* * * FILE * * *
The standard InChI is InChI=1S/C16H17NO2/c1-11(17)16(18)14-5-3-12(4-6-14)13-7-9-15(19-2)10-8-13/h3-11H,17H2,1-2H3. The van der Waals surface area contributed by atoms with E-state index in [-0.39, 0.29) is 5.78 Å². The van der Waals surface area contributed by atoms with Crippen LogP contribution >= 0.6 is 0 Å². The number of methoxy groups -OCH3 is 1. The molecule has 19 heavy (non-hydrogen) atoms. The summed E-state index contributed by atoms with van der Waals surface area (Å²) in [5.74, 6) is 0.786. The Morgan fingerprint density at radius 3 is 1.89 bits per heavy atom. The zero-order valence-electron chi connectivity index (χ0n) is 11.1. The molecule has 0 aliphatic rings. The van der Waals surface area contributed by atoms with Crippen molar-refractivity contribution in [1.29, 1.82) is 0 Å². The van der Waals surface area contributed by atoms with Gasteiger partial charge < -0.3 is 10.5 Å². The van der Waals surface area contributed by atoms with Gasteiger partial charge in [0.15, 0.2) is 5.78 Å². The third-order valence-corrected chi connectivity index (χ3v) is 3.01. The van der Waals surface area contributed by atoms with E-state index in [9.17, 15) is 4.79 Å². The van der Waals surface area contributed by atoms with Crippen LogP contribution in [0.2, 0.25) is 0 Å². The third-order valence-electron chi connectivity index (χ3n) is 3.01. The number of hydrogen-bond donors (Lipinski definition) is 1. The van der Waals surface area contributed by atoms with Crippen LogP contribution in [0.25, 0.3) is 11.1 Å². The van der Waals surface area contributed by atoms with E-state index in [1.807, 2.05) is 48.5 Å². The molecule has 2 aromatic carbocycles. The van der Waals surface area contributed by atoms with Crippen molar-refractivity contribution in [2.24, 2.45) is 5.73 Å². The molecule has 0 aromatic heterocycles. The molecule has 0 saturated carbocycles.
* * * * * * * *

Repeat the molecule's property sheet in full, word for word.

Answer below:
The standard InChI is InChI=1S/C16H17NO2/c1-11(17)16(18)14-5-3-12(4-6-14)13-7-9-15(19-2)10-8-13/h3-11H,17H2,1-2H3. The van der Waals surface area contributed by atoms with E-state index in [-0.39, 0.29) is 5.78 Å². The van der Waals surface area contributed by atoms with Crippen LogP contribution >= 0.6 is 0 Å². The number of methoxy groups -OCH3 is 1. The molecule has 19 heavy (non-hydrogen) atoms. The summed E-state index contributed by atoms with van der Waals surface area (Å²) in [5.74, 6) is 0.786. The Morgan fingerprint density at radius 3 is 1.89 bits per heavy atom. The zero-order valence-electron chi connectivity index (χ0n) is 11.1. The molecule has 0 aliphatic rings. The van der Waals surface area contributed by atoms with Crippen molar-refractivity contribution in [1.29, 1.82) is 0 Å². The van der Waals surface area contributed by atoms with Gasteiger partial charge < -0.3 is 10.5 Å². The van der Waals surface area contributed by atoms with Gasteiger partial charge in [0.15, 0.2) is 5.78 Å². The third-order valence-corrected chi connectivity index (χ3v) is 3.01. The van der Waals surface area contributed by atoms with E-state index in [9.17, 15) is 4.79 Å². The van der Waals surface area contributed by atoms with Crippen LogP contribution in [0.2, 0.25) is 0 Å². The third-order valence-electron chi connectivity index (χ3n) is 3.01. The number of hydrogen-bond donors (Lipinski definition) is 1. The van der Waals surface area contributed by atoms with Crippen LogP contribution in [0.25, 0.3) is 11.1 Å². The van der Waals surface area contributed by atoms with E-state index in [1.807, 2.05) is 48.5 Å². The molecule has 2 aromatic carbocycles. The van der Waals surface area contributed by atoms with Crippen molar-refractivity contribution in [2.24, 2.45) is 5.73 Å². The molecule has 0 aromatic heterocycles. The molecule has 0 saturated carbocycles.